Toronto city council was supposed to end the absurd overregulation of laneway housing starting this week. It’s unclear councillors will do any such thing, writes Edward Keenan.
Enthusiasm for housing on lanes is growing. Here’s what the plan currently before city staff will allow.
A team of 15 students represented Canada this year and won the grand prize at a U.S. Department of Energy home design event, a competition that spurs university students to design sustainable buildings.
“By allowing laneway suites, we’re adding another tool in the tool box of housing flexibility.”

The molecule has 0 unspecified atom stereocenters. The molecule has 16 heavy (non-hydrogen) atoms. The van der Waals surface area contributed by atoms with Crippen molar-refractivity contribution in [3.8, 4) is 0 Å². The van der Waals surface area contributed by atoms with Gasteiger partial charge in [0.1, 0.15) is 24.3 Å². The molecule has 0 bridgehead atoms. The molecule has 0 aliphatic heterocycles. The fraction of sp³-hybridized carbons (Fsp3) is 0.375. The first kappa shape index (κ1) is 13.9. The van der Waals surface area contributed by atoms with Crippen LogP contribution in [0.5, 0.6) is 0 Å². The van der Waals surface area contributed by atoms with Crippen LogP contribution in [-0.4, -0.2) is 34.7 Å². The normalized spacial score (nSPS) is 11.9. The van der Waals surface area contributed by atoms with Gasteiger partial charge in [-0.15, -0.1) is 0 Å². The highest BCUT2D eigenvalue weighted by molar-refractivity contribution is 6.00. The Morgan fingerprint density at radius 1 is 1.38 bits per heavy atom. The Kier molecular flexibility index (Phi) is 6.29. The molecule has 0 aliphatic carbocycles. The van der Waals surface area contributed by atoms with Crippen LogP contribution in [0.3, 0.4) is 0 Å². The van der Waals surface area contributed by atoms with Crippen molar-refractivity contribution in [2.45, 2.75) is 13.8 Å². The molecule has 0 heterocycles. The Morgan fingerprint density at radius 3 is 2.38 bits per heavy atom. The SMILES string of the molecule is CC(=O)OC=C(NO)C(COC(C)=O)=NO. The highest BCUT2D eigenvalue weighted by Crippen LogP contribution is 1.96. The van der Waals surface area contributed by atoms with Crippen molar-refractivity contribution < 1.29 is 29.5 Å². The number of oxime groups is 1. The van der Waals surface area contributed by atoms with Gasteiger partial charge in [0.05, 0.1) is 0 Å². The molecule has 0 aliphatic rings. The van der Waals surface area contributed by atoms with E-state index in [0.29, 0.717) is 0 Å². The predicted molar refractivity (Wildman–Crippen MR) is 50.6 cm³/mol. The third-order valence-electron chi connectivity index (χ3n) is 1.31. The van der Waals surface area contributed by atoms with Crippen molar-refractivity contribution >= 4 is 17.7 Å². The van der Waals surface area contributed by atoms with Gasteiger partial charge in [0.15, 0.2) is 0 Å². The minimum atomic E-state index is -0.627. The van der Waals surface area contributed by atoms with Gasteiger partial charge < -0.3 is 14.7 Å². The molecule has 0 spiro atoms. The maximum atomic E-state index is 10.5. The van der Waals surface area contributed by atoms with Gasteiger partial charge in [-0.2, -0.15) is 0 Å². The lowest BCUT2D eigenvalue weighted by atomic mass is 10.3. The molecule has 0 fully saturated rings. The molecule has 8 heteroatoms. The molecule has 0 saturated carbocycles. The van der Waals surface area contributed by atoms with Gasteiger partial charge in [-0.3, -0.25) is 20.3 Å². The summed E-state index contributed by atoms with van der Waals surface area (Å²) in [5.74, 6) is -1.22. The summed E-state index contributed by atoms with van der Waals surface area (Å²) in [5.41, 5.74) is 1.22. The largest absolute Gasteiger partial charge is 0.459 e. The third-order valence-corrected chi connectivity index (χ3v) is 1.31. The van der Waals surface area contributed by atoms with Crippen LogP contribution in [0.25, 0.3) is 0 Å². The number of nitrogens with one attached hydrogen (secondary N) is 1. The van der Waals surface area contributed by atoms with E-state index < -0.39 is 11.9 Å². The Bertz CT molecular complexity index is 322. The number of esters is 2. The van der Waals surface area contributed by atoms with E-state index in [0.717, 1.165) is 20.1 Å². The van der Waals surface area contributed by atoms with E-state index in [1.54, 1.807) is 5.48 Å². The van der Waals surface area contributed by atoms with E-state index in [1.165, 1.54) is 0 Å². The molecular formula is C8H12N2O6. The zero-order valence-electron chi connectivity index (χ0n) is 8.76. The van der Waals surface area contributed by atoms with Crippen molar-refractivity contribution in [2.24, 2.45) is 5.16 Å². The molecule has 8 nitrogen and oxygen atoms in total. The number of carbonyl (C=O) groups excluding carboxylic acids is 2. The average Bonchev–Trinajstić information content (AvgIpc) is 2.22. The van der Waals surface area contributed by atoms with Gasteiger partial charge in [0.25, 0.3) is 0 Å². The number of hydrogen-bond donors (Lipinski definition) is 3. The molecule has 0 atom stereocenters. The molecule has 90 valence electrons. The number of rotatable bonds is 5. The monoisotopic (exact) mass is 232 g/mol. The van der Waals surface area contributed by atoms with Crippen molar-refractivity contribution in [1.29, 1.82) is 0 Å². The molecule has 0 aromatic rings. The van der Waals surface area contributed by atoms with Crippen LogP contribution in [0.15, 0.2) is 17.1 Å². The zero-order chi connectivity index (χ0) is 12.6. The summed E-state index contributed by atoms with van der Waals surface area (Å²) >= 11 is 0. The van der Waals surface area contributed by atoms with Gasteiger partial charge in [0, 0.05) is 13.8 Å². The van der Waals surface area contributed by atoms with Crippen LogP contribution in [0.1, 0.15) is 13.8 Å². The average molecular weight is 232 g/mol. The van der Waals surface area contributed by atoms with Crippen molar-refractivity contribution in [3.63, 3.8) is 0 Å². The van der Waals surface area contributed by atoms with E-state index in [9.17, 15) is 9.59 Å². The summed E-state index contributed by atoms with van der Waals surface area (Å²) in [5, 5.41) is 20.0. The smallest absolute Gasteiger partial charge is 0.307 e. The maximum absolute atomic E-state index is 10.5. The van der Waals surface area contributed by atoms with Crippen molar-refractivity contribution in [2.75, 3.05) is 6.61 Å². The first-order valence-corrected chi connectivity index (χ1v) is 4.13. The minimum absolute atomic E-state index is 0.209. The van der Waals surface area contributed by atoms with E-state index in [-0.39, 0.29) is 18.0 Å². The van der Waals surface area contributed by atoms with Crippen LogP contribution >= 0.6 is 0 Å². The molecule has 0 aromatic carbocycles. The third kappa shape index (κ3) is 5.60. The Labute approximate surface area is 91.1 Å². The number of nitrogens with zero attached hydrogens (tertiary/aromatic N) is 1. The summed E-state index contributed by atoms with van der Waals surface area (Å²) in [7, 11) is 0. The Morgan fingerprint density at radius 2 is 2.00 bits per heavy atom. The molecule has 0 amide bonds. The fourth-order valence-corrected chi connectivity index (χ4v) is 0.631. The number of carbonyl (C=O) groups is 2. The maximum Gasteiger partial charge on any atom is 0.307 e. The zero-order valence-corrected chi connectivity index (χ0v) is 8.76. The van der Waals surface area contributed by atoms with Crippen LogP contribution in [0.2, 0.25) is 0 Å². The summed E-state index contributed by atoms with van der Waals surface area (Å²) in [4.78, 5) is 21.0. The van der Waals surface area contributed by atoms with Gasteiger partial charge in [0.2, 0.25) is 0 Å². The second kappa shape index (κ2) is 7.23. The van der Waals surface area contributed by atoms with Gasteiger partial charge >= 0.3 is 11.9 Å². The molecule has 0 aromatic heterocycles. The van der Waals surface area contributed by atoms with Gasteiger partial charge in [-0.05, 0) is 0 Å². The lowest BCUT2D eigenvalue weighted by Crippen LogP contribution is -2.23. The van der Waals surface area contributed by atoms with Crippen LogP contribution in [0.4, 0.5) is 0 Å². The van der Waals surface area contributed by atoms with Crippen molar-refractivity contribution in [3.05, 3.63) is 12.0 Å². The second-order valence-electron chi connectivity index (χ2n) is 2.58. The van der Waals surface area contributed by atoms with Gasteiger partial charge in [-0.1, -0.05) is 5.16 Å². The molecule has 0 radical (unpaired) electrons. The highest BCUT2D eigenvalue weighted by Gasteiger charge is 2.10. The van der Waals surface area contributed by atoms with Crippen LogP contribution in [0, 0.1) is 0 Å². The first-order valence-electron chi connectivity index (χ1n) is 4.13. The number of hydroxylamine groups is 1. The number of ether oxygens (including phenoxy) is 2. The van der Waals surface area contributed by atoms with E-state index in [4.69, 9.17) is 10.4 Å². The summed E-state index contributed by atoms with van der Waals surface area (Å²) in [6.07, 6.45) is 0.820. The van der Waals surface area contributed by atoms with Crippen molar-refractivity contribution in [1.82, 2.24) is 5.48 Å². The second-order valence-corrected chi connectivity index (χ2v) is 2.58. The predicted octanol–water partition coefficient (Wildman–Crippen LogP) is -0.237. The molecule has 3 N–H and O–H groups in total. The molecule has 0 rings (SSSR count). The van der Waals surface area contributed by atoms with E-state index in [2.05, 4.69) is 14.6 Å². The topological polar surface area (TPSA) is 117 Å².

Students from Ryerson and the University of Toronto designed a net-zero energy laneway home that won a U.S. competition. Craig Race, co-founder of Lanescape, mentored the students for the competition.
Brandon Donnelly has been thinking about building a laneway house for more than a decade and even went so far as to submit drawings to the city’s planning department five years ago. The 34-year-old real-estate developer said the reception back then wasn’t positive.
“They had no idea what it was. ‘Where’s the street? There’s no frontage.’ It didn’t register with them,” he recounted. “They didn’t support it so I decided to put it on hold and wait for the landscape to change.”
He believes change is here.